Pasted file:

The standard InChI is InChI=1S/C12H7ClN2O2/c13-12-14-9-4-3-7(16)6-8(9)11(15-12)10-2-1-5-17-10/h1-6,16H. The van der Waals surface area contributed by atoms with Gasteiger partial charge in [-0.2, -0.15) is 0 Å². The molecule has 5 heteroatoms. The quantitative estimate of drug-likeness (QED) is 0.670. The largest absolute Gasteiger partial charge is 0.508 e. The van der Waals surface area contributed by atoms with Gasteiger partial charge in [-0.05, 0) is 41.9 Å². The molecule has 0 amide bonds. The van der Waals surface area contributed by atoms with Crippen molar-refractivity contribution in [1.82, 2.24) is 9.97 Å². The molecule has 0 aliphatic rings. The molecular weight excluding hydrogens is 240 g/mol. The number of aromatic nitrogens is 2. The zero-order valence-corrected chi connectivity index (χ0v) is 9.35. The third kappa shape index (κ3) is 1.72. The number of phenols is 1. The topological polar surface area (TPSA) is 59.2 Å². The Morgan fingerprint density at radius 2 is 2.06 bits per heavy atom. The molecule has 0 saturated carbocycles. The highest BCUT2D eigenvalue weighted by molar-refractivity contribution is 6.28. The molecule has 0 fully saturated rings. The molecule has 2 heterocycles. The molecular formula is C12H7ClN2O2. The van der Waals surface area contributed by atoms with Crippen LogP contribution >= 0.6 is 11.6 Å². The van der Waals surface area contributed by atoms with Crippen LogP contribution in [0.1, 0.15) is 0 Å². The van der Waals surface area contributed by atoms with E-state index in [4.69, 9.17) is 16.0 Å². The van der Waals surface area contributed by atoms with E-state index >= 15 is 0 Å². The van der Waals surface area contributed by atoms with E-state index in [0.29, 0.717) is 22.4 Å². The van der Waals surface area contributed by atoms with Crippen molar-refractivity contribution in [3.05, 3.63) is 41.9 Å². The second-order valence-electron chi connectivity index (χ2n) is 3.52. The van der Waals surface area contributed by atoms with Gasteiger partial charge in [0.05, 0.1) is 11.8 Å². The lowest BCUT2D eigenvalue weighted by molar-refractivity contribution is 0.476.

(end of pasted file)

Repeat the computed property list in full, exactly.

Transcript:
The standard InChI is InChI=1S/C12H7ClN2O2/c13-12-14-9-4-3-7(16)6-8(9)11(15-12)10-2-1-5-17-10/h1-6,16H. The van der Waals surface area contributed by atoms with Gasteiger partial charge in [-0.2, -0.15) is 0 Å². The molecule has 5 heteroatoms. The quantitative estimate of drug-likeness (QED) is 0.670. The largest absolute Gasteiger partial charge is 0.508 e. The van der Waals surface area contributed by atoms with Gasteiger partial charge in [-0.05, 0) is 41.9 Å². The molecule has 0 amide bonds. The van der Waals surface area contributed by atoms with Crippen molar-refractivity contribution in [1.82, 2.24) is 9.97 Å². The molecule has 0 aliphatic rings. The molecular weight excluding hydrogens is 240 g/mol. The number of aromatic nitrogens is 2. The zero-order valence-corrected chi connectivity index (χ0v) is 9.35. The third kappa shape index (κ3) is 1.72. The number of phenols is 1. The topological polar surface area (TPSA) is 59.2 Å². The Morgan fingerprint density at radius 2 is 2.06 bits per heavy atom. The molecule has 0 saturated carbocycles. The highest BCUT2D eigenvalue weighted by molar-refractivity contribution is 6.28. The molecule has 0 fully saturated rings. The molecule has 2 heterocycles. The molecular formula is C12H7ClN2O2. The van der Waals surface area contributed by atoms with Crippen LogP contribution >= 0.6 is 11.6 Å². The van der Waals surface area contributed by atoms with Crippen LogP contribution in [0.1, 0.15) is 0 Å². The van der Waals surface area contributed by atoms with E-state index in [4.69, 9.17) is 16.0 Å². The van der Waals surface area contributed by atoms with E-state index >= 15 is 0 Å². The van der Waals surface area contributed by atoms with E-state index in [0.29, 0.717) is 22.4 Å². The van der Waals surface area contributed by atoms with Crippen molar-refractivity contribution in [3.05, 3.63) is 41.9 Å². The second-order valence-electron chi connectivity index (χ2n) is 3.52. The van der Waals surface area contributed by atoms with Gasteiger partial charge in [0.05, 0.1) is 11.8 Å². The lowest BCUT2D eigenvalue weighted by molar-refractivity contribution is 0.476.